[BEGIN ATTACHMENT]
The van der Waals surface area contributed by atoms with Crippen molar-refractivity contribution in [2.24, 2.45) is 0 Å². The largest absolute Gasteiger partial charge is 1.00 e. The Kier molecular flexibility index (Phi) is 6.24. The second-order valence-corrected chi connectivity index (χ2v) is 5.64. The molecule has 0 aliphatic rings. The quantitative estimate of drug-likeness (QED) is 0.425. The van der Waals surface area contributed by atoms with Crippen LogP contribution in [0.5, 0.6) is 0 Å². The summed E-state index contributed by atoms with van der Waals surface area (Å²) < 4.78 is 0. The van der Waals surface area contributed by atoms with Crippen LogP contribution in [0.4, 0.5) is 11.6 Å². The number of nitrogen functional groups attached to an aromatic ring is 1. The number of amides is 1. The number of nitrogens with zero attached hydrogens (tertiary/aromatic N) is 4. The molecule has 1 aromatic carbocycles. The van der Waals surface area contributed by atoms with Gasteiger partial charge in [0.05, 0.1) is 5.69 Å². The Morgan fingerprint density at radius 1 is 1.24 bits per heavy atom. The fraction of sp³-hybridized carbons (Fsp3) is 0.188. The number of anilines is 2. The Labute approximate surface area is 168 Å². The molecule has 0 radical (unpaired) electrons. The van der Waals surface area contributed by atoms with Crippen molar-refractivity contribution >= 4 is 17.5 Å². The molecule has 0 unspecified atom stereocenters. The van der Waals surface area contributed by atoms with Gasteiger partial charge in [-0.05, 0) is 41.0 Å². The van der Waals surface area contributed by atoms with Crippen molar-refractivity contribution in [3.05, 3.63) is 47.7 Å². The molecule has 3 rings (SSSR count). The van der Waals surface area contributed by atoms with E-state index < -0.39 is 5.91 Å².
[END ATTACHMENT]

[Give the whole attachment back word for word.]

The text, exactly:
The van der Waals surface area contributed by atoms with Crippen molar-refractivity contribution in [2.24, 2.45) is 0 Å². The largest absolute Gasteiger partial charge is 1.00 e. The Kier molecular flexibility index (Phi) is 6.24. The second-order valence-corrected chi connectivity index (χ2v) is 5.64. The molecule has 0 aliphatic rings. The quantitative estimate of drug-likeness (QED) is 0.425. The van der Waals surface area contributed by atoms with Crippen LogP contribution in [0.5, 0.6) is 0 Å². The summed E-state index contributed by atoms with van der Waals surface area (Å²) < 4.78 is 0. The van der Waals surface area contributed by atoms with Crippen LogP contribution in [0.4, 0.5) is 11.6 Å². The number of nitrogen functional groups attached to an aromatic ring is 1. The number of amides is 1. The number of nitrogens with zero attached hydrogens (tertiary/aromatic N) is 4. The molecule has 1 aromatic carbocycles. The van der Waals surface area contributed by atoms with Gasteiger partial charge in [0.05, 0.1) is 5.69 Å². The Morgan fingerprint density at radius 1 is 1.24 bits per heavy atom. The fraction of sp³-hybridized carbons (Fsp3) is 0.188. The number of anilines is 2. The Labute approximate surface area is 168 Å². The molecule has 0 radical (unpaired) electrons. The van der Waals surface area contributed by atoms with Crippen molar-refractivity contribution >= 4 is 17.5 Å². The molecule has 0 unspecified atom stereocenters. The van der Waals surface area contributed by atoms with Gasteiger partial charge in [-0.05, 0) is 41.0 Å². The van der Waals surface area contributed by atoms with Crippen molar-refractivity contribution in [3.05, 3.63) is 47.7 Å². The molecule has 3 rings (SSSR count). The van der Waals surface area contributed by atoms with E-state index < -0.39 is 5.91 Å².